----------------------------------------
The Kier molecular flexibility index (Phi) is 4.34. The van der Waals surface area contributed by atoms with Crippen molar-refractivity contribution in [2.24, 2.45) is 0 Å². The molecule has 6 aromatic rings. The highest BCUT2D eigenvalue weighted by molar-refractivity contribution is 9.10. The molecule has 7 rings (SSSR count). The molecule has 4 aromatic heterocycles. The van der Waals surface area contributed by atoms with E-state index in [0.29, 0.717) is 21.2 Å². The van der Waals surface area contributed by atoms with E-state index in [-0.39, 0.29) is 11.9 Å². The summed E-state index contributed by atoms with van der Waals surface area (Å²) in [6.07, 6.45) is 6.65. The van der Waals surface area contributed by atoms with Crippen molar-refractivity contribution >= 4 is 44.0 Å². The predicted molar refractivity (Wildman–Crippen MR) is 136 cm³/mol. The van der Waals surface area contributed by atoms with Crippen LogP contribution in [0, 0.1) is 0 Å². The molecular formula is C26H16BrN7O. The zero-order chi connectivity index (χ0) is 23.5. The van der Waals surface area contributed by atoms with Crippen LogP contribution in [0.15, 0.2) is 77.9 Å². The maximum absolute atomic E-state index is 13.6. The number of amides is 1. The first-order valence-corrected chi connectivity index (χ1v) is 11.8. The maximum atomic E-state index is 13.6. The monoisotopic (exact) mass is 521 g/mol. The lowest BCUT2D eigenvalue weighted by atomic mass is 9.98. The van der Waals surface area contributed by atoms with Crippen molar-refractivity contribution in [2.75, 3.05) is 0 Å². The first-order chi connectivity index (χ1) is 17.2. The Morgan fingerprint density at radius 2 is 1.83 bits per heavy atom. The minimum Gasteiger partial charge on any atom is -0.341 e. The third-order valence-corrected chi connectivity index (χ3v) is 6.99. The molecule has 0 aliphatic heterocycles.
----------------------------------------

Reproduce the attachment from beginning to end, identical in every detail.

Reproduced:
The Kier molecular flexibility index (Phi) is 4.34. The van der Waals surface area contributed by atoms with Crippen molar-refractivity contribution in [2.24, 2.45) is 0 Å². The molecule has 6 aromatic rings. The highest BCUT2D eigenvalue weighted by molar-refractivity contribution is 9.10. The molecule has 7 rings (SSSR count). The molecule has 4 aromatic heterocycles. The van der Waals surface area contributed by atoms with E-state index in [0.29, 0.717) is 21.2 Å². The van der Waals surface area contributed by atoms with E-state index in [-0.39, 0.29) is 11.9 Å². The summed E-state index contributed by atoms with van der Waals surface area (Å²) in [6.07, 6.45) is 6.65. The van der Waals surface area contributed by atoms with Crippen molar-refractivity contribution >= 4 is 44.0 Å². The predicted molar refractivity (Wildman–Crippen MR) is 136 cm³/mol. The van der Waals surface area contributed by atoms with Crippen LogP contribution in [0, 0.1) is 0 Å². The molecular formula is C26H16BrN7O. The zero-order chi connectivity index (χ0) is 23.5. The van der Waals surface area contributed by atoms with Crippen LogP contribution in [0.15, 0.2) is 77.9 Å². The maximum absolute atomic E-state index is 13.6. The number of amides is 1. The first-order valence-corrected chi connectivity index (χ1v) is 11.8. The maximum atomic E-state index is 13.6. The monoisotopic (exact) mass is 521 g/mol. The lowest BCUT2D eigenvalue weighted by atomic mass is 9.98. The van der Waals surface area contributed by atoms with Crippen molar-refractivity contribution in [2.75, 3.05) is 0 Å². The first-order chi connectivity index (χ1) is 17.2. The Morgan fingerprint density at radius 2 is 1.83 bits per heavy atom. The minimum Gasteiger partial charge on any atom is -0.341 e. The third-order valence-corrected chi connectivity index (χ3v) is 6.99. The molecule has 0 aliphatic heterocycles.